Test Case

Yoffie’s Red Lines and Selective BDS

Mira Sucharov asks how Rabbi Eric Yoffie's parameters for deciding who gets to speak in synagogues would apply to the sticky question of selective BDS.

David Karp / AP Photo

In a recent blog post, Rabbi Eric Yoffie set out to establish the kinds of “red lines” he thinks should govern the selection of speakers in synagogues, JCCs and Jewish Federations. On the correct side of the line, he argues, are those who support Israel’s existence as a “Jewish and democratic state.” On the wrong side are those who “promote hatred of other religious and ethnic groups” and those who promote BDS (boycott, divestment and sanctions) against Israel. Yoffie singles out well-known Islamophobe Pamela Geller as a purveyor of hate speech—hence she should be banned—and points to Peter Beinart and J Street representatives as examples of those whose views may be controversial in certain circles, but who, because of their support for Israel, should get the kosher seal.I applaud Yoffie’s efforts to spur what is an important and increasingly urgent conversation, but I think there are some additional questions worth raising.

On one hand is the question of how serious Yoffie is about excluding those whose actions undermine the existence of Israel as a Jewish and democratic state. I’m thinking of those who promote Israel’s addiction to occupation and are helping inch Israel forward towards West Bank apartheid, if it doesn’t already exist. This could include, say, the Israeli prime minster, various cabinet ministers, and many members of Knesset. It would also include various North American Jewish leaders, including some pulpit rabbis, no doubt, who maintain a second home in Israel, if that home is in a West Bank settlement.

On the other hand is the sticky question of BDS. Yoffie doesn’t directly mention “selective” BDS—meaning boycotting products strictly from West Bank settlements—a move that has seen increasing support from within liberal Zionist circles, including from Peter Beinart (who calls it “Zionist BDS”), Peace Now and various Israeli literary and cultural figures. As a liberal Zionist who wishes to see Israel maintain itself as a Jewish and democratic state, I have also written publicly about my own support for such a stance.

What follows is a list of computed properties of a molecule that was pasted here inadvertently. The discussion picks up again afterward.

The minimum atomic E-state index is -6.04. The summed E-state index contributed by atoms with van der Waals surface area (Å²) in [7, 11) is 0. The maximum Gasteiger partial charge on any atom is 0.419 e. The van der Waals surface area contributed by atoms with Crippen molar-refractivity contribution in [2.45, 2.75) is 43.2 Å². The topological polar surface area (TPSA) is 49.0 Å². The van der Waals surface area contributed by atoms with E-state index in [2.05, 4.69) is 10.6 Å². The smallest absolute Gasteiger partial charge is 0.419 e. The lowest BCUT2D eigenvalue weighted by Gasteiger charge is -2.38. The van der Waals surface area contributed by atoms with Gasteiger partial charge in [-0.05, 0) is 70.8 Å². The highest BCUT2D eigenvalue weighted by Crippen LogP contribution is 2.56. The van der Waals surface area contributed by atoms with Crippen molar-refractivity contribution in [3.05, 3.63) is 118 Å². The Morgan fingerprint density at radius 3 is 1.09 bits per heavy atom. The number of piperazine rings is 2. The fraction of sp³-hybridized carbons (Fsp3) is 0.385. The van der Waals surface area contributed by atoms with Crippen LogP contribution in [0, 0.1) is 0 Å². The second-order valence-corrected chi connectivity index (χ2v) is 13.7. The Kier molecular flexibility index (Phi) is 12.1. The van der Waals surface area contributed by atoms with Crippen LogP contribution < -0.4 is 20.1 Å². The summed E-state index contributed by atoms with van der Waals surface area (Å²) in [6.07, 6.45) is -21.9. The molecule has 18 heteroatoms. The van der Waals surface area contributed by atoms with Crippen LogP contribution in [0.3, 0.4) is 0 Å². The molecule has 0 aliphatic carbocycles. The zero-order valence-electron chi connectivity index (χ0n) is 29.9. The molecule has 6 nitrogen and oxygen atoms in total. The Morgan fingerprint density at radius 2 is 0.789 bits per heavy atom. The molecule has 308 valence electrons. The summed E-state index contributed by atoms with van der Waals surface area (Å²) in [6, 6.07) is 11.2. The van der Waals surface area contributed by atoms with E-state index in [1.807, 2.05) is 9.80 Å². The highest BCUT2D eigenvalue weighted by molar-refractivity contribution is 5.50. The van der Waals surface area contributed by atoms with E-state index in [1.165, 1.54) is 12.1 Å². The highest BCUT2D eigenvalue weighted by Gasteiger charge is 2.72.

But with Yoffie’s mention of Beinart specifically, the issue of selective BDS might not be far from readers’ minds. Indeed, the comments section of Yoffie’s article reveals an oft-heard criticism of selective BDS: namely, that boycotting settlement products lends moral aid and succor to the general BDS movement.

Whether those who promote BDS are personally buoyed by the kind of “selective BDS” that some liberal Zionists advocate is a fair question whose answer would require more data than we probably have available. But I have a hunch that this is not the case.

In response to a piece I wrote in Open Zion a few months ago about the need for a two-state solution as the only way to keep Israel Jewish and democratic—precisely the aims that Eric Yoffie holds dear—the anti-Zionist website Mondoweiss attempted to compare my ideas—ideas held by everyone deemed within the Yoffie tent, recall—to the worst of the racial segregationists in pre-civil-rights era America.

In other words, critics of selective BDS may wish to tar those kinds of liberal Zionists with the BDS brush. But it’s becoming increasingly clear that the BDS’ers themselves want none of it.

Whether this is incentive enough for those on the right who would seek to bar critics of Israeli settlement policy from their synagogues and JCCs, I’m not certain. But I do believe that Yoffie’s invocation of Israel as a “Jewish and democratic state” might require a second round of questioning as to who is actually supporting that laudable aim, and who is not.